Information dynamics based self-adaptive reservoir for delay temporal memory tasks
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Recurrent neural networks of the reservoir computing (RC) type have been found useful in various time-series processing tasks with inherent non-linearity and requirements of variable temporal memory. Specifically for delayed response tasks involving the transient memorization of information (temporal memory), self-adaptation in RC is crucial for generalization to varying delays. In this work using information theory, we combine a generalized intrinsic plasticity rule with a local information dynamics based schema of reservoir neuron leak adaptation. This allows the RC network to be optimized in a self-adaptive manner with minimal parameter tuning. Local active information storage, measured as the degree of influence of previous activity on the next time step activity of a neuron, is used to modify its leak-rate. This results in RC network with non-uniform leak rate which depends on the time scales of the incoming input. Intrinsic plasticity (IP) is aimed at maximizing the mutual information between each neuron’s input and output while maintaining a mean level of activity (homeostasis). Experimental results on two standard benchmark tasks confirm the extended performance of this system as compared to the static RC (fixed leak and no IP) and RC with only IP. In addition, using both a simulated wheeled robot and a more complex physical hexapod robot, we demonstrate the ability of the system to achieve long temporal memory for solving a basic T-shaped maze navigation task with varying delay time scale.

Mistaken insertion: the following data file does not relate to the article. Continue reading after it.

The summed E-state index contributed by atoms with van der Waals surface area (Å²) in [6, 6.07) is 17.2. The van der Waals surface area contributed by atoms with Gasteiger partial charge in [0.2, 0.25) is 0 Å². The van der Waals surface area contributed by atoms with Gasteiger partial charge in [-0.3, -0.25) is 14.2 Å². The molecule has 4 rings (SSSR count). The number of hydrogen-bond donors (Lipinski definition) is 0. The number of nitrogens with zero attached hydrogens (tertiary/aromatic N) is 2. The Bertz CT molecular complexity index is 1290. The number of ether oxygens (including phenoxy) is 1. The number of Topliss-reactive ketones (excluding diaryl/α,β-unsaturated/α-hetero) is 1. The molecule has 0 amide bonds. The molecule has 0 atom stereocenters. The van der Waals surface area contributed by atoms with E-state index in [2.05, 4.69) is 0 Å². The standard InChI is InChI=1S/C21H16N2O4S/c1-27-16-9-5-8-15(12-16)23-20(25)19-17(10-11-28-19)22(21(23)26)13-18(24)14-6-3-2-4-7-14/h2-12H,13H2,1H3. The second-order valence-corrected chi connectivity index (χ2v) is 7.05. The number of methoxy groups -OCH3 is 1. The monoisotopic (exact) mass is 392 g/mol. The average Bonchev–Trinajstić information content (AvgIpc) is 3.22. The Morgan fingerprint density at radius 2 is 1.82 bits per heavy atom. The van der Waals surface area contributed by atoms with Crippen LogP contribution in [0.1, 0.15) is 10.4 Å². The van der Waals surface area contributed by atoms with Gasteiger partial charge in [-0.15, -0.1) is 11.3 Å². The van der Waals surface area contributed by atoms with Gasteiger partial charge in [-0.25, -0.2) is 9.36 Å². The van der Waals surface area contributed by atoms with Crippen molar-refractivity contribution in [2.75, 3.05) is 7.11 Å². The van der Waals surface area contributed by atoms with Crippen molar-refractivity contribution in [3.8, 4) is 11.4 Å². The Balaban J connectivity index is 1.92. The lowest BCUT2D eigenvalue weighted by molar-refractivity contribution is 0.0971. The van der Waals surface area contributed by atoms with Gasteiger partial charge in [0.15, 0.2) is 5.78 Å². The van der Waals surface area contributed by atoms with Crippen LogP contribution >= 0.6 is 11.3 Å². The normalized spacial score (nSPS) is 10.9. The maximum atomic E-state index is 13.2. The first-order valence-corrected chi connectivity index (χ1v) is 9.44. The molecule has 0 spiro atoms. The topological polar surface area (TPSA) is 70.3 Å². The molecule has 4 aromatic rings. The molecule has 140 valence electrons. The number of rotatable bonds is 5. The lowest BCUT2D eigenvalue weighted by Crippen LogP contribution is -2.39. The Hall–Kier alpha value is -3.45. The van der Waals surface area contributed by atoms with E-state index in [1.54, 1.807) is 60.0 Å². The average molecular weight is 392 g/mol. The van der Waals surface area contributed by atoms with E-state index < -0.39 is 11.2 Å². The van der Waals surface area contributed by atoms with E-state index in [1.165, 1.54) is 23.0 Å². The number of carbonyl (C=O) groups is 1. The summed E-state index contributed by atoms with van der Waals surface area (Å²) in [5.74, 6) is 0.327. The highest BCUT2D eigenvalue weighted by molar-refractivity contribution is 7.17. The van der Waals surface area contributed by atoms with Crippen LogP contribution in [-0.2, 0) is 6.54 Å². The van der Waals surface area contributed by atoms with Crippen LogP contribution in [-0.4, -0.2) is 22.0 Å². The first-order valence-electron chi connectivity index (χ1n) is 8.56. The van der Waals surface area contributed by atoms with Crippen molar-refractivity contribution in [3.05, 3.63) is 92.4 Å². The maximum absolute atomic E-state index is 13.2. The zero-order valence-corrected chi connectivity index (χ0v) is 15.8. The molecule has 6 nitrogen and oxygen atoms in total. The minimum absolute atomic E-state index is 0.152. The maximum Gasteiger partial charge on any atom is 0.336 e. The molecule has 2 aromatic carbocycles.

KeywordsRecurrent neural networks Self-adaptation Information theory Intrinsic plasticity Temporal memory
The research leading to these results has received funding from the Emmy Noether Program DFG, MA4464/3-1, by the European Communitys Seventh Framework Programme FP7/2007-2013 (Specific Programme Cooperation, Theme3, Information and Communication Technologies) under grant agreement no.270273, Xperience, by the Federal Ministry of Education and Research(BMBF) by grants to the Bernstein Center for Computational Neuroscience (BCCN) Göttingen, grant number 01GQ1005A, project D1 and by the Max Planck Research School for Physics of Biological and Complex Systems.
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